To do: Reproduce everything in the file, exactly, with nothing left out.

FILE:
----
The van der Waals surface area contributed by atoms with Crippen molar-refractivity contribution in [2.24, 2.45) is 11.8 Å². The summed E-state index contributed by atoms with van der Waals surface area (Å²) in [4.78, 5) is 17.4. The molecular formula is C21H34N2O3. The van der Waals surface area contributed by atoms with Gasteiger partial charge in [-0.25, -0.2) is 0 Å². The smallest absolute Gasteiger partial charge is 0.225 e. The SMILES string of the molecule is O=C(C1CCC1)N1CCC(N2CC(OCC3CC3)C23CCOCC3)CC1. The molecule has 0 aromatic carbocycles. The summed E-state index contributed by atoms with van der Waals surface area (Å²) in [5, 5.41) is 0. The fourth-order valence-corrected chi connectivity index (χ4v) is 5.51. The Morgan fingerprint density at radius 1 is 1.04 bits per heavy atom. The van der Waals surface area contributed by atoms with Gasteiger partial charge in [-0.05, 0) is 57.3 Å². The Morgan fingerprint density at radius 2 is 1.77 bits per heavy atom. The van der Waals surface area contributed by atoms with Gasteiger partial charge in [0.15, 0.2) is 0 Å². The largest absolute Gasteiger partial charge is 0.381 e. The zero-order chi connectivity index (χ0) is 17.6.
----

The van der Waals surface area contributed by atoms with Crippen molar-refractivity contribution in [2.24, 2.45) is 11.8 Å². The summed E-state index contributed by atoms with van der Waals surface area (Å²) in [4.78, 5) is 17.4. The molecular formula is C21H34N2O3. The van der Waals surface area contributed by atoms with Gasteiger partial charge in [-0.25, -0.2) is 0 Å². The smallest absolute Gasteiger partial charge is 0.225 e. The SMILES string of the molecule is O=C(C1CCC1)N1CCC(N2CC(OCC3CC3)C23CCOCC3)CC1. The molecule has 0 aromatic carbocycles. The summed E-state index contributed by atoms with van der Waals surface area (Å²) in [5, 5.41) is 0. The fourth-order valence-corrected chi connectivity index (χ4v) is 5.51. The Morgan fingerprint density at radius 1 is 1.04 bits per heavy atom. The van der Waals surface area contributed by atoms with Gasteiger partial charge in [-0.05, 0) is 57.3 Å². The Morgan fingerprint density at radius 2 is 1.77 bits per heavy atom. The van der Waals surface area contributed by atoms with Gasteiger partial charge in [0.15, 0.2) is 0 Å². The largest absolute Gasteiger partial charge is 0.381 e. The zero-order chi connectivity index (χ0) is 17.6.